Aviation for Women

MAR-APR 2016

Aviation for Women is the flagship member publication of Women in Aviation International. Articles feature women who have made aviation history, professional development ideas, and current-topic articles.

Issue link: https://afwdigital.epubxp.com/i/638688

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Page 19 of 92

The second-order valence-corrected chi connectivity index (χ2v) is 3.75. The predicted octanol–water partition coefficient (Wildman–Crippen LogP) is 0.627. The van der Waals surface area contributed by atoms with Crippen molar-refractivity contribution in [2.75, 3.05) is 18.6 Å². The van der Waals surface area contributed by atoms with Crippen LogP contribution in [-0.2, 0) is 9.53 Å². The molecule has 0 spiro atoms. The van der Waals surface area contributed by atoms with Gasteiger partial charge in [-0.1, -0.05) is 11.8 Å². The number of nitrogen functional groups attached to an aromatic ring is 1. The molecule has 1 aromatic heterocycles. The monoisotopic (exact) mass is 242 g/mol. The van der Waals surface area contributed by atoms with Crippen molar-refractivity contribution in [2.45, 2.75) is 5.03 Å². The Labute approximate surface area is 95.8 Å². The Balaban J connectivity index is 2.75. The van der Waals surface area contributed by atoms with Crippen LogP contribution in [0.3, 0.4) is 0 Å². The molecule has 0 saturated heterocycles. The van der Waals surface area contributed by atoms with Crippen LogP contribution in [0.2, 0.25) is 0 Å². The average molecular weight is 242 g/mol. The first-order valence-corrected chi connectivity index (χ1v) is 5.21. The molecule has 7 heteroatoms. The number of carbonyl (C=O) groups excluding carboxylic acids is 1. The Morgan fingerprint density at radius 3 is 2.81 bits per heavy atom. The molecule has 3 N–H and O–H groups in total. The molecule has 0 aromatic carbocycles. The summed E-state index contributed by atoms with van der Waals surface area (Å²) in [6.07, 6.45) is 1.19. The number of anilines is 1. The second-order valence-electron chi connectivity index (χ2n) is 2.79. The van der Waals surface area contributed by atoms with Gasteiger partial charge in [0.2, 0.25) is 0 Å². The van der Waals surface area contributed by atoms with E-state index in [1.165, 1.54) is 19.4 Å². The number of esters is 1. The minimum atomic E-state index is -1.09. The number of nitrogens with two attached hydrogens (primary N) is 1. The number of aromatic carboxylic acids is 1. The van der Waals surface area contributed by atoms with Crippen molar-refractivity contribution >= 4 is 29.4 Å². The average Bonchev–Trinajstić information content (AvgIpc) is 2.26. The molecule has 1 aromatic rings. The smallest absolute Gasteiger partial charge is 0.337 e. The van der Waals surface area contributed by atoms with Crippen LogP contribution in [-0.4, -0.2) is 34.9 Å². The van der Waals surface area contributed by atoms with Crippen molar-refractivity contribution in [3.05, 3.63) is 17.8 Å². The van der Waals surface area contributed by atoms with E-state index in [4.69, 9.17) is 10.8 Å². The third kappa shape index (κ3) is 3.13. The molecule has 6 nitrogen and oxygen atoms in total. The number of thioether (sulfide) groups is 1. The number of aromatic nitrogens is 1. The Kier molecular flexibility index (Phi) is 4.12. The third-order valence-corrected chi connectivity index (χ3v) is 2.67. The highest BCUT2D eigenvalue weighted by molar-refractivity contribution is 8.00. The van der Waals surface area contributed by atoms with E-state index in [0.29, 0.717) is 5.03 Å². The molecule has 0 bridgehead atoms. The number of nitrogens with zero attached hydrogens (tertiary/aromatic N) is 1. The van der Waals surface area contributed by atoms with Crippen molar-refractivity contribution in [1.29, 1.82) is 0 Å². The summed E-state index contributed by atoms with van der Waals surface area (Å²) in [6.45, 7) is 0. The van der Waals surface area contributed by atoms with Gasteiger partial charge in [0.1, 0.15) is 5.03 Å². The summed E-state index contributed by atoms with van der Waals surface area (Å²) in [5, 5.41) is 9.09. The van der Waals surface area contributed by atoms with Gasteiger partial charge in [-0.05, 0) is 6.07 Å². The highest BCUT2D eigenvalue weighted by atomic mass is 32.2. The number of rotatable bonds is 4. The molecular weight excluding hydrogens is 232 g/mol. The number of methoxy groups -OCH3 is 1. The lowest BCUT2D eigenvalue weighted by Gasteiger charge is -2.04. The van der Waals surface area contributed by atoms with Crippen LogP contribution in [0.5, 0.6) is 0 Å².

M A R C H / A P R I L 2 0 1 6 Aviation forWomen 17 2013 she became the frst female AST to advance to chief in Coast Guard history. Now she is back in Atlantic City as the AST shop chief with 15 ASTs in her charge. Karen expresses concern about our culture when asked why there aren't more female ASTs: "We pat our kids on the head and tell them they can be anything they want to be when they grow up, but we don't tell them they have to work to get it. Men aren't passing the PT test either." Master Chief Petty Offcer Clay Hill is the AST rating force manager at Coast Guard headquarters in Washington, D.C. He says the biggest obstacles to success in AST "A" School are up- per body strength and confdence in the water. His advice to anyone hoping to succeed is to be able to do the physical test as part of a regular workout routine, not as the workout, and to be really at ease in the water. He says the most successful ASTs are those who "play water polo, surfers, people who get in the water and do more than just competitive swimming; people who know the power of the ocean, who know what it feels like to get pulled down, held down, beat down in the wa- ter, and who do not hit the panic button." Aviation Survival Technician First Class (AST1) Jaime Va- nacore echoes Clay's assertion about water confdence. "You have to be calm when you're being dragged underwater," she said. "It's a different crossbreed. You have to be strong on land and in water, and you have to endure pain and discom- fort. You're going to be cold; you have to train to be able to drag a person through the water." Jaime first heard of ASTs in high school. She enlisted in the Coast Guard and served on a ship for a year before be- ing assigned to the airman program in San Francisco in 2004. She had played team sports—volleyball, softball, soccer—and grew up swimming in the ocean, but still had to work on her upper body strength. At 19 she went to "A" School, and quit during her second ASTC Karen Voorhees

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